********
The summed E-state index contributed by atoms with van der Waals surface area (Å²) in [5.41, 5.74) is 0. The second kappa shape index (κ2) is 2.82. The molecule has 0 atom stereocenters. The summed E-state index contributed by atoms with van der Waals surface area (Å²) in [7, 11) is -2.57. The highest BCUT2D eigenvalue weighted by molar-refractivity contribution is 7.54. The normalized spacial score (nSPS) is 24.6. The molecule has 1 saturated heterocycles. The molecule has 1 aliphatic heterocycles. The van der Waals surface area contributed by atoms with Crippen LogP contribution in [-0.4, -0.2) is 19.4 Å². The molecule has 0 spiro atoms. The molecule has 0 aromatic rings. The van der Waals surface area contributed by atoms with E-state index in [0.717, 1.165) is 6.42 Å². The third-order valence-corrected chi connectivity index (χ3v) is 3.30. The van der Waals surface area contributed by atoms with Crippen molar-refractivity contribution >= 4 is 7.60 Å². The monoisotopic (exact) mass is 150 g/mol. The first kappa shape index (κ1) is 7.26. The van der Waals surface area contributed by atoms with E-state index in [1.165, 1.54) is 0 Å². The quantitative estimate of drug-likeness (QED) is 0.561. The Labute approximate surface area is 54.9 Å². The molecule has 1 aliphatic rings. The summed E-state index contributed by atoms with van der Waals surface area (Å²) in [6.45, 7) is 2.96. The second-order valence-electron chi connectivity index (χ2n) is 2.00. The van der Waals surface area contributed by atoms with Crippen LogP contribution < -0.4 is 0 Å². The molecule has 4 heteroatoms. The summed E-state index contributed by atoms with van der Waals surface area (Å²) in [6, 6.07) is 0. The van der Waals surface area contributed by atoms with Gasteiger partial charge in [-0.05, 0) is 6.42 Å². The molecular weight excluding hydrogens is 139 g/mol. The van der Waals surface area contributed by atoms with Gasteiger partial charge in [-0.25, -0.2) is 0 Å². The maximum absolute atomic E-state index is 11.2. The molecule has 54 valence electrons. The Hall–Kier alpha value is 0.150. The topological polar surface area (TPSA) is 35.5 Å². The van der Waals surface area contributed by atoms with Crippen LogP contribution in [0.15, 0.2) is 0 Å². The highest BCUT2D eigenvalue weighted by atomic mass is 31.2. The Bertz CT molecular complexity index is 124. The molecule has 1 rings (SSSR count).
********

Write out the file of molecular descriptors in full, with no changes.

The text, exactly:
The summed E-state index contributed by atoms with van der Waals surface area (Å²) in [5.41, 5.74) is 0. The second kappa shape index (κ2) is 2.82. The molecule has 0 atom stereocenters. The summed E-state index contributed by atoms with van der Waals surface area (Å²) in [7, 11) is -2.57. The highest BCUT2D eigenvalue weighted by molar-refractivity contribution is 7.54. The normalized spacial score (nSPS) is 24.6. The molecule has 1 saturated heterocycles. The molecule has 1 aliphatic heterocycles. The van der Waals surface area contributed by atoms with Crippen LogP contribution in [-0.4, -0.2) is 19.4 Å². The molecule has 0 spiro atoms. The molecule has 0 aromatic rings. The van der Waals surface area contributed by atoms with E-state index in [0.717, 1.165) is 6.42 Å². The third-order valence-corrected chi connectivity index (χ3v) is 3.30. The van der Waals surface area contributed by atoms with Crippen molar-refractivity contribution >= 4 is 7.60 Å². The monoisotopic (exact) mass is 150 g/mol. The first kappa shape index (κ1) is 7.26. The van der Waals surface area contributed by atoms with E-state index in [1.165, 1.54) is 0 Å². The quantitative estimate of drug-likeness (QED) is 0.561. The Labute approximate surface area is 54.9 Å². The molecule has 1 aliphatic rings. The summed E-state index contributed by atoms with van der Waals surface area (Å²) in [6.45, 7) is 2.96. The second-order valence-electron chi connectivity index (χ2n) is 2.00. The van der Waals surface area contributed by atoms with Crippen LogP contribution < -0.4 is 0 Å². The molecule has 4 heteroatoms. The summed E-state index contributed by atoms with van der Waals surface area (Å²) in [6, 6.07) is 0. The van der Waals surface area contributed by atoms with Gasteiger partial charge in [-0.05, 0) is 6.42 Å². The molecular weight excluding hydrogens is 139 g/mol. The van der Waals surface area contributed by atoms with Gasteiger partial charge in [-0.25, -0.2) is 0 Å². The maximum absolute atomic E-state index is 11.2. The molecule has 54 valence electrons. The Hall–Kier alpha value is 0.150. The topological polar surface area (TPSA) is 35.5 Å². The van der Waals surface area contributed by atoms with Crippen LogP contribution in [0.15, 0.2) is 0 Å². The highest BCUT2D eigenvalue weighted by atomic mass is 31.2. The Bertz CT molecular complexity index is 124. The molecule has 1 rings (SSSR count).